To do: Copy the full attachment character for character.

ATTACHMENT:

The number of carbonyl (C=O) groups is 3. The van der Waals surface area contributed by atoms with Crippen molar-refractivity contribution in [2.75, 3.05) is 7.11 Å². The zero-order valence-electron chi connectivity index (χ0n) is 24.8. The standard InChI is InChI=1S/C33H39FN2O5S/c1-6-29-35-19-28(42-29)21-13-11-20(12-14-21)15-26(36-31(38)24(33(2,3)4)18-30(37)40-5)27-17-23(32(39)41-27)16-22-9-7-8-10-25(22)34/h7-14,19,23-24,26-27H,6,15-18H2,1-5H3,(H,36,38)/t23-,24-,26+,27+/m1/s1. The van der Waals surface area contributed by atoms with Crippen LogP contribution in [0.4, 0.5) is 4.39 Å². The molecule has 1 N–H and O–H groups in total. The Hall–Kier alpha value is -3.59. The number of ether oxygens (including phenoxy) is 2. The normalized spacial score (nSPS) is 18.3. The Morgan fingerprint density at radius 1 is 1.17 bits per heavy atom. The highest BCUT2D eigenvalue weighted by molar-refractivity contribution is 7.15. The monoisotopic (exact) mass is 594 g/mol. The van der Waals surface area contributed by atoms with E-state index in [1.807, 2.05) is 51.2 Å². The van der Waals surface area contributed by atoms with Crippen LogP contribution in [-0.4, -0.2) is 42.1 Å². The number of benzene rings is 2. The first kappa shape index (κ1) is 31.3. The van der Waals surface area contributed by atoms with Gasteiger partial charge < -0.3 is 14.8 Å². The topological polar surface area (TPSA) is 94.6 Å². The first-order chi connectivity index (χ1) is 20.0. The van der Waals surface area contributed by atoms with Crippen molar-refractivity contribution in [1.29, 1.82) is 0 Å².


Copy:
The number of carbonyl (C=O) groups is 3. The van der Waals surface area contributed by atoms with Crippen molar-refractivity contribution in [2.75, 3.05) is 7.11 Å². The zero-order valence-electron chi connectivity index (χ0n) is 24.8. The standard InChI is InChI=1S/C33H39FN2O5S/c1-6-29-35-19-28(42-29)21-13-11-20(12-14-21)15-26(36-31(38)24(33(2,3)4)18-30(37)40-5)27-17-23(32(39)41-27)16-22-9-7-8-10-25(22)34/h7-14,19,23-24,26-27H,6,15-18H2,1-5H3,(H,36,38)/t23-,24-,26+,27+/m1/s1. The van der Waals surface area contributed by atoms with Crippen LogP contribution in [0.4, 0.5) is 4.39 Å². The molecule has 1 N–H and O–H groups in total. The Hall–Kier alpha value is -3.59. The number of ether oxygens (including phenoxy) is 2. The normalized spacial score (nSPS) is 18.3. The Morgan fingerprint density at radius 1 is 1.17 bits per heavy atom. The highest BCUT2D eigenvalue weighted by molar-refractivity contribution is 7.15. The monoisotopic (exact) mass is 594 g/mol. The van der Waals surface area contributed by atoms with E-state index in [1.807, 2.05) is 51.2 Å². The van der Waals surface area contributed by atoms with Crippen LogP contribution in [-0.4, -0.2) is 42.1 Å². The number of benzene rings is 2. The first kappa shape index (κ1) is 31.3. The van der Waals surface area contributed by atoms with Gasteiger partial charge < -0.3 is 14.8 Å². The topological polar surface area (TPSA) is 94.6 Å². The first-order chi connectivity index (χ1) is 20.0. The van der Waals surface area contributed by atoms with Crippen molar-refractivity contribution in [1.29, 1.82) is 0 Å².